chronic pain news
Researchers use optogenetics to produce pain relief by shutting off neurons with light The potential of light as a non-invasive, highly-focused alternative to pain medication was made more apparent thanks to research conducted by scientists at the Montreal Neurological Institute and Hospital of McGill University and the McGill University Health Centre.
By Cynthia Lee Newsroom In real estate, location is key. It now seems the same concept holds true when it comes to stopping pain. New research published in Nature Communications indicates that the location of receptors that transmit pain signals is important in how big or small a pain signal will be -- and therefore how effectively drugs can block those signals.
By Cynthia LeeNewsroom Chronic pain may reprogram the way genes work in the immune system, according to a new study by McGill University researchers published in the journal Scientific Reports.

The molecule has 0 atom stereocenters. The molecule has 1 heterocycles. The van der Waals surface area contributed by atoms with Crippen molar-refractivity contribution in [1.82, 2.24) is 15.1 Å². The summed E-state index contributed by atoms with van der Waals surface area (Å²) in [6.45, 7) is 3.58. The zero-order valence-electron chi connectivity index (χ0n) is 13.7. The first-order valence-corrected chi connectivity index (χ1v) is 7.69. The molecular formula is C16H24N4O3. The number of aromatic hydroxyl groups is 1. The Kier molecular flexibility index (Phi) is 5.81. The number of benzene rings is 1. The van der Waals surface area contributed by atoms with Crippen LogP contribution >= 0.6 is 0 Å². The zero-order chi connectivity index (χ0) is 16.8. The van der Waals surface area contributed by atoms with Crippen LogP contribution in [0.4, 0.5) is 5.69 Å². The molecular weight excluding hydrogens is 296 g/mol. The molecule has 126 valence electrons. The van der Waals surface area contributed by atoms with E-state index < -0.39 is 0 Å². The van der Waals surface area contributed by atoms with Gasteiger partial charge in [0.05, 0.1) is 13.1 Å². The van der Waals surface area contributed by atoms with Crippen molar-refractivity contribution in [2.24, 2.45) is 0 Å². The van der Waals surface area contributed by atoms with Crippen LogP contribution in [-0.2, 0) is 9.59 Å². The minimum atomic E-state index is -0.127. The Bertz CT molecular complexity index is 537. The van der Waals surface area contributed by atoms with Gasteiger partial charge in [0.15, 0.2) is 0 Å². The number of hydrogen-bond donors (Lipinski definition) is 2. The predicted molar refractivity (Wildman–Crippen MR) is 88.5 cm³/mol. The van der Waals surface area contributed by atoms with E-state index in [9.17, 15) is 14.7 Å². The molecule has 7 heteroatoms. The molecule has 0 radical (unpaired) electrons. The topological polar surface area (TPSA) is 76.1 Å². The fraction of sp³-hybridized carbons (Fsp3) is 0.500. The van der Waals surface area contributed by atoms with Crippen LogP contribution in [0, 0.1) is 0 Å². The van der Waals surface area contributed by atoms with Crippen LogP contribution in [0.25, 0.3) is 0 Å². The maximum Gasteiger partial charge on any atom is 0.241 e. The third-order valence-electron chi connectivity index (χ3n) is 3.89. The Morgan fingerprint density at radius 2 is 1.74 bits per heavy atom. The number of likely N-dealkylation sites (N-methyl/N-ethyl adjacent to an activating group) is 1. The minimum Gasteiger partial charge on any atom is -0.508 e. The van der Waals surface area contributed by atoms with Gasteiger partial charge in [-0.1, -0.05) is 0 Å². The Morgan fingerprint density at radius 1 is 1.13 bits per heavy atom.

A new study finds that rising placebo responses may play a part in the increasingly high failure rate for clinical trials of drugs designed to control chronic pain caused by nerve damage.
Insulin has long been known as the hormone which controls the body’s sugar levels: humans who lack or are insensitive to insulin develop diabetes. Although insulin is also made and released in the brain, its effects there have remained unclear.
An international study led by scientists at McGill University reports, for the first time, that drugs that selectively target the melatonin MT2 receptor represent a novel class of analgesic drugs that could be used to treat patients with neuropathic pain.
“Not tonight, dear, I have a headache.” Generally speaking, that line is attributed to the wife in a couple, implying that women’s sexual desire is more affected by pain than men’s.